Internal courtyards central to family unity

While alfresco areas are traditionally placed at the back of the home for efficiency sake, a centrally located one can enhance the flow of your floor plan and increase aesthetic appeal.

“Generally speaking, the alfresco situated towards the back is the most straight forward and cost effective way to design a home,” Plunkett Homes Design Manager Adam Kelly said.

“Most house plans are designed with an access corridor down the left and right-hand sides, with any excess lot depth being situated towards the rear, so it makes sense to combine this with the area designated for the outdoor living zones.”

However, Mr Kelly said a central or internal courtyard offered several benefits a rear alfresco did not.

“Firstly they increase the number of rooms that can share views to the courtyard,” he said.

“Often this luxury is reserved for the living area only, and perhaps one other room, but an internal courtyard can potentially offer this view to many more separate areas.

“Another benefit of an internal courtyard is to create a centralised internal living area, which has two flow-on effects.

“One effect is it allows separate zoning between the parents’ and children’s zones.

“The second is it decreases the distance guests need to travel from the entry before they arrive at the heart of the home.”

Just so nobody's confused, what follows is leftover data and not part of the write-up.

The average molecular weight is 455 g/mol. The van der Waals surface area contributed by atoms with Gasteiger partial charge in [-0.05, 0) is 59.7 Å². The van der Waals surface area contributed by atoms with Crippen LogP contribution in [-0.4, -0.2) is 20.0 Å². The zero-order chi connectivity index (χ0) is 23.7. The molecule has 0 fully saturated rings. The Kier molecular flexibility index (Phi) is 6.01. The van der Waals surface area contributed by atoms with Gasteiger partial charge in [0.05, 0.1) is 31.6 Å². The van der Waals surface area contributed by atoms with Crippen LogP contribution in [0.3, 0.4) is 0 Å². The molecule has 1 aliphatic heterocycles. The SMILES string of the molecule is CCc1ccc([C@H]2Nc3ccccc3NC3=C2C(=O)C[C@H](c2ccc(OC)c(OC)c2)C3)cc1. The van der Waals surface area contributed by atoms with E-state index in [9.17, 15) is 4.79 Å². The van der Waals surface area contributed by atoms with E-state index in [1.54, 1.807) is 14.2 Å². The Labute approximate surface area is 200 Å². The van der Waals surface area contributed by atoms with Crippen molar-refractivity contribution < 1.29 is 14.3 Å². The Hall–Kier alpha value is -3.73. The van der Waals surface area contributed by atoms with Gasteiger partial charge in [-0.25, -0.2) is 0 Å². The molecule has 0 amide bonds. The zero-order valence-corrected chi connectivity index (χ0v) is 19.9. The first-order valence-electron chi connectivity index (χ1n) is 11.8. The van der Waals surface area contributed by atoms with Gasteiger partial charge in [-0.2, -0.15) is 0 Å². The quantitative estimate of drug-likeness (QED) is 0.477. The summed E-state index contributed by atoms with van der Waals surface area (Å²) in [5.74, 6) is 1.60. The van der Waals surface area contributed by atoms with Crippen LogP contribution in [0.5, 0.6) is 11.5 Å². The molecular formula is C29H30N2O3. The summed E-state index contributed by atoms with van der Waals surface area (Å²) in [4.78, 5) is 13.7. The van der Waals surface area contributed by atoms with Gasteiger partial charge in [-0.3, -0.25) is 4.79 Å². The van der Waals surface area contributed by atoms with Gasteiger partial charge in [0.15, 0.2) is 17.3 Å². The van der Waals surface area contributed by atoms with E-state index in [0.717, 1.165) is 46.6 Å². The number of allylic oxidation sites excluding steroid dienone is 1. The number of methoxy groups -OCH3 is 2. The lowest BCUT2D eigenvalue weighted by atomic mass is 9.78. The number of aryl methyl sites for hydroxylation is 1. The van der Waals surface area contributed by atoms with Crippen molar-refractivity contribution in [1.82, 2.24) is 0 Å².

While these central features provide intrigue to interior design, Mr Kelly said to take into account the size, shape and features of the block you were building on, as these might affect the best overall placement for your alfresco. “Energy efficiency is an important part of home design and, depending on the northern orientation of your block, this can play a part in determining the most suitable location for your living areas and adjacent alfresco or courtyards,” he said.

“Other things to consider are irregular-shaped lots – ensure you maximise your outdoor living areas but place the alfresco in a suitable location.

“Lastly certain lots can offer particular views, especially rural ones. Being able to sit outside in your alfresco and take in these views is worth planning for.”

Mr Kelly said it was careful consideration of block features and central alfresco advantages which informed the internal feature’s inclusion in Plunkett Homes’ displays.

“Both the Stables and the Bodega Bay are examples of a farmhouse design, which is suited to larger, often rural, lots,” he said.

“The centralised alfresco on these blocks is less about views and interrelationships with other living areas, although both do boast this benefit in ways.

“Instead, the central alfresco serves to relate to a central living area, which helps to zone the dwelling, breaking the floor plan up into separate wings with a common living area at its heart.

The Norfolk is a great example of a central courtyard offering greater interaction to key habitable areas of the residence.

“In this abode, both the main living and the master suite have their own access to this outdoor retreat.

“Guests can also quickly access the hub of the home.”

Original Source: The West New Homes, Saturday 4 November 2023
Journalist: Annie Mills

If you are thinking of building a new home, the Plunkett Homes team would love to chat. We can help you design a home that fits your unique lifestyle and needs.

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